The tendency of many libraries to weed out perfectly good materials, whether by way of book sales or just tossing, is one of many reasons I save a PRINT COPY of every book I ever read, or intend to read. Libraries are absolutely not to be trusted of themselves, that's if patrons never steal, damage, or lose materials, which from a lending library is inevitable to some extent.
This has created some space issues, and may sound expensive, but back when I was a kid many, many decades ago I used to pay $10 for a library card to a large library in the next county because our libraries were small. The school ones were closed during the summer and the town one had limited hours and collection. Over the years this fee went up to $18. In 1994 it was raised so high that I could not possibly read enough books to justify the expense of the card. When my sisters bought me an out-of-county card to this library some years ago it was like $138.00. From their website now, out of city and in county is either $68, or that's the out-of-county price, or it's unclear whether they even sell cards out-of-county at any price, although they do have an application.
Meanwhile, once able to drive I could make the rounds of secondhand and thrift stores, estate sales, yard sales, and used bookstores in a tri-state area, several of which took books in trade. The local library would leave paperbacks to pick up free, which I would take, repair, and drive around to several such stores. None taken after three bookstores were donated to a thrift store. Some of the local thrift stores have cut way back on books and most of the used and new stores have closed but I still amassed plenty. Ironically the only time I usually had time to actually read is if a book was recorded on cassette, and later iPod or cellphone, to play it in the car while doing all this because at home I am always doing something else.
The following was written in defense to a person who has seen part of my book collection and asks why I save more books than I would possibly have time to read.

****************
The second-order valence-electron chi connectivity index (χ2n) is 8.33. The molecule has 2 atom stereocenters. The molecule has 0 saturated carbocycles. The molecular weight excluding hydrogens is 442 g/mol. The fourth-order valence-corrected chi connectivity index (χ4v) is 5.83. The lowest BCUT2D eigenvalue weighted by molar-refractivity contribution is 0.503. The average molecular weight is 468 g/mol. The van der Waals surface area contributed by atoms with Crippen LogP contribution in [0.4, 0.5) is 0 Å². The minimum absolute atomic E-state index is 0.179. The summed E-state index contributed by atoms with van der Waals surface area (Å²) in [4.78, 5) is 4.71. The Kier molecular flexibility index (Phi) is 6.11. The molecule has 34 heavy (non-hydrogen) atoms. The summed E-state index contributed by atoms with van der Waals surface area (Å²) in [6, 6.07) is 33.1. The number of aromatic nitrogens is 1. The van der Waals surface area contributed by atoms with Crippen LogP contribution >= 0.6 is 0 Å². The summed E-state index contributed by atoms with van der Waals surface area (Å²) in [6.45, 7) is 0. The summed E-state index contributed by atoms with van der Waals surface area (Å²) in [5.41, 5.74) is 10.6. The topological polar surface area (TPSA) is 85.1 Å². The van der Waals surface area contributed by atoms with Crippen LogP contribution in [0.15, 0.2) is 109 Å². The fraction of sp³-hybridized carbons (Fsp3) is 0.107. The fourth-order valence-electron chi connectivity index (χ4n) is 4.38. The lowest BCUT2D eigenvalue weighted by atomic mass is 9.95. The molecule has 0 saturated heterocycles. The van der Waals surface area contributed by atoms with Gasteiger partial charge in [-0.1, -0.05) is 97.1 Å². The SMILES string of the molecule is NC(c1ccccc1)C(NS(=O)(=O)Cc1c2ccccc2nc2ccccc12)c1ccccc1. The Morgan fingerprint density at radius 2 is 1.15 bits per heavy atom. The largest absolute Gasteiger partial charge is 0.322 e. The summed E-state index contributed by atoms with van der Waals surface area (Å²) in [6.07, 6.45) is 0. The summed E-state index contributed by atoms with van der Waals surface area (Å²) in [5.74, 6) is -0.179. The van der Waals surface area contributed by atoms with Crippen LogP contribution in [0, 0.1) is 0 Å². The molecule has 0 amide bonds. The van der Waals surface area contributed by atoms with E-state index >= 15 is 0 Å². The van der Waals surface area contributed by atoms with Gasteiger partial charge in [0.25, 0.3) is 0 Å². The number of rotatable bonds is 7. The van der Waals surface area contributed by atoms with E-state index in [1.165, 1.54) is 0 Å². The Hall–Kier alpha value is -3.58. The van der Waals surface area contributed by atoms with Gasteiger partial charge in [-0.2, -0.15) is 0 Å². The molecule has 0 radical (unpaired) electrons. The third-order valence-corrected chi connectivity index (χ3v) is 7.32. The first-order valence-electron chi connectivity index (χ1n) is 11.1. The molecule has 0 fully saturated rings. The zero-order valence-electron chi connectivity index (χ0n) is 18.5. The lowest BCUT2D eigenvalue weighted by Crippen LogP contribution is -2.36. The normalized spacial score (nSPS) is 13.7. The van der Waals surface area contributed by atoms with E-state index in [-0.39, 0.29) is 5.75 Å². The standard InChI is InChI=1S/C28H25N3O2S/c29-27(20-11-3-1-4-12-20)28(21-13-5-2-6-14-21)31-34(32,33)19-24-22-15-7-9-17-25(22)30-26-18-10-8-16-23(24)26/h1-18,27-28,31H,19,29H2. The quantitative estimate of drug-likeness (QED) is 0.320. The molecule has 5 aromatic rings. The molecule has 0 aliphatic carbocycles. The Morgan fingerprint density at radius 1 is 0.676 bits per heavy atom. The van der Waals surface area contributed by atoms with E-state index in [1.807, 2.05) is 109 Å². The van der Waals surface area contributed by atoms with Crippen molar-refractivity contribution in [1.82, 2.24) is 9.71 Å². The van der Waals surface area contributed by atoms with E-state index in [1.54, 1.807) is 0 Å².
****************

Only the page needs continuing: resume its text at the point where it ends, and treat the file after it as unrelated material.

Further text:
That time factor is one of the many things which make me weep. Not that I think the books I select to save among my chosen few are not worth reading (I don’t make space for undeserving books) but that I would never have the time to read all of them. I was waiting to be snowed in but we practically have been for a week or two and I’ve not read a single book during that time although I did page through a few. I feel obligated to the books as I’m one of the few people interested in saving them and if something devastating happens to the system of things I may actually have time to read them. See the futuristic part of George Pal’s film of The Time Machine. The scene with Rod Taylor and the books is one of my favorites in film history. I am so grateful to those preserving these films. See also the opening scene of Fahrenheit 451 in which a senior citizen is burned alive rather than part with their library. (Not sure I’d take it quite that far but would NOT want to be tested.) Shortest explanation I can give is, the books are not a total waste of space. Mom and I each read some of them, and when I end up with two of the same thing I trade or gift it. You don’t want to limit yourself to just the thirty books recommended by Marie Kondo, whoever the hell that is when they are home. The World Book alone is 22 volumes and guess what, I use it! If I want to look up a person or date while watching TV, I don’t want to walk over to the computer, turn it on, pull up Google, and type in a term. I can look in The World Book in the time that would take! Also, it serves double purpose. If I need to glue or otherwise flatten anything, once it has sat under a pile of such books for awhile it is flatter than a fritter. Can’t do that with an e-reader! My books will be pried either from my cold dead fingers or my burned crisped ones.
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